1871 From the time of the Chicago fire I became more and more engrossed in the labor struggle and I decided to take an active part in the efforts of the working people to better the conditions under which they worked and lived. Irish immigrant Mary Harris Jones (1830-1930),once called “the most dangerous woman in America,” in The Autobiography of Mother Jones.

1873 Strikes are... as much a disease of the body politic as the measles or indigestion are of our physical organization. Comment of the New York Railroad Gazette on labor conditions following the Panic of 1873.

1877 The overwhelming labor question has dwarfed all other questions into nothing. We have home questions enough to occupy our attention now. An Ohio Republican, on the shifting of attention from Reconstruction to labor unrest.

1886 One of the objects of our Order is the abolition of these distinctions which are maintained by creed or color... My experience... [has] taught me that we have worked so far successfully toward the extinction of these regrettable distinctions. Frank Ferrell, an African American member of the Knights of Labor, at the Knights’ national convention in Richmond, Virginia.

1886 The Knights of Labor have undertaken to test, upon a large scale, the application of compulsion as a means of enforcing their demands. The point to be determined is whether capital or labor shall, in future, determine the terms upon which the invested resources of the nation are to be employed. Henry Clews, “The Folly of Organized Labor,” in North American Review (June 1886)

1886 Investigate the abuses of which our sex is subjected by unscrupulous employers, to agitate the principles which our Order teaches of equal pay for equal work and the abolition of child labor. Demand of 16 women attending the convention of the Knights of Labor.

c. 1886 [A] heterogeneous stew of divergent and discordant customs, languages and institutions [is] impossible to organize. Samuel Gompers, founder and president of the American Federation of Labor (AFL), on why he refused to include immigrants in the AFL.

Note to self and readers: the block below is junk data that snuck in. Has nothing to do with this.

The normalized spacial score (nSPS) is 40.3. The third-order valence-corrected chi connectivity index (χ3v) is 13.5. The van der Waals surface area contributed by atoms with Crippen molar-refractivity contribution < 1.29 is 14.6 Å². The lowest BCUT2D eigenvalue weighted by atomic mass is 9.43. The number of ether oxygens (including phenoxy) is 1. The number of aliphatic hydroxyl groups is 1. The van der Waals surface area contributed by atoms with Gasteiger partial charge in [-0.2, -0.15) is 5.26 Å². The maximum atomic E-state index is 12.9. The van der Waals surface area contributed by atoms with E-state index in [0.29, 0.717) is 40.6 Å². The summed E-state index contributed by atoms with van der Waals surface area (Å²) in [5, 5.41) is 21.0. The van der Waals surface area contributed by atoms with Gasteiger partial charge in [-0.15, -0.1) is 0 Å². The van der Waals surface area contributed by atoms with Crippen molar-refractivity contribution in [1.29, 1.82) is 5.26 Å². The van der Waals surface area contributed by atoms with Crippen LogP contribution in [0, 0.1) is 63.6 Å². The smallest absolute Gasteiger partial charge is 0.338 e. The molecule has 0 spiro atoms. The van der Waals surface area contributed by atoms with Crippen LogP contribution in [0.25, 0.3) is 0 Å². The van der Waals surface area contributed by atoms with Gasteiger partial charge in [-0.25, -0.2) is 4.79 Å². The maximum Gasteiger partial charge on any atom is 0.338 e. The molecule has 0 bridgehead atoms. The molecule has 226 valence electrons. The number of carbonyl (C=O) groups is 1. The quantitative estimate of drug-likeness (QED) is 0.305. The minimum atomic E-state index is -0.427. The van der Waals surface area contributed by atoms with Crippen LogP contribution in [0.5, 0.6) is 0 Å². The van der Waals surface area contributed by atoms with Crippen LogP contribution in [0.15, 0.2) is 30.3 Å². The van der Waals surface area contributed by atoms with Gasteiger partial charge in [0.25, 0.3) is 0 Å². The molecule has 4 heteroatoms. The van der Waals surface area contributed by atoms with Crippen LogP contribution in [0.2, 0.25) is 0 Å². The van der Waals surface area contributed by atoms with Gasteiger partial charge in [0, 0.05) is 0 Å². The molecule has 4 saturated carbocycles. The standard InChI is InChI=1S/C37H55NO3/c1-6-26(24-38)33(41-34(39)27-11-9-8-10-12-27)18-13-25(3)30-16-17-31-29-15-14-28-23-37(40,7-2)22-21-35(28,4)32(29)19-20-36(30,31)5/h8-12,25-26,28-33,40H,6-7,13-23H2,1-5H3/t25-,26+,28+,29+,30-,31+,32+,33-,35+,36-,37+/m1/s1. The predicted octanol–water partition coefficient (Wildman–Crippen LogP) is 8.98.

Violent Labor Action


I have told [Police] Captain Schaak, and I stand by it, “if you cannonade us, we shall dynamite you.”

You laugh! Perhaps you think, “you’ll throw no more bombs”; but let me assure you I die happy on the gallows, so confident am I that the hundreds and thousands to whom I have spoken will remember my words;... they will do the bomb throwing!

One of eight defendants in the trial for the violent Haymarket Riot in Chicago (May 3, 1886), in which seven policemen and one civilian were killed.

1894 The struggle... has developed into a contest between the producing classes and the money power of the country. We stand upon the ground that the workmen are entitled to a just proportion of the proceeds of their labor. Eugene V. Debs, the Socialist organizer of the American Railway Union (ARU) and of the violent May-July 1894 strike against the Pullman Palace Car Company in Chicago. 1894 The Debs of fable lighted a fire in the car yards of Chicago. The Debs of fact lighted an idea in the dangerous shadows of the Republic. Editorial in a Unitarian newspaper on Eugene V. Debs

1894 Debs had “the kindest heart that ever beat Betwixt here and the jedgment seat.” Poet James Whicomb Riley, on his friend Eugene V. Debs.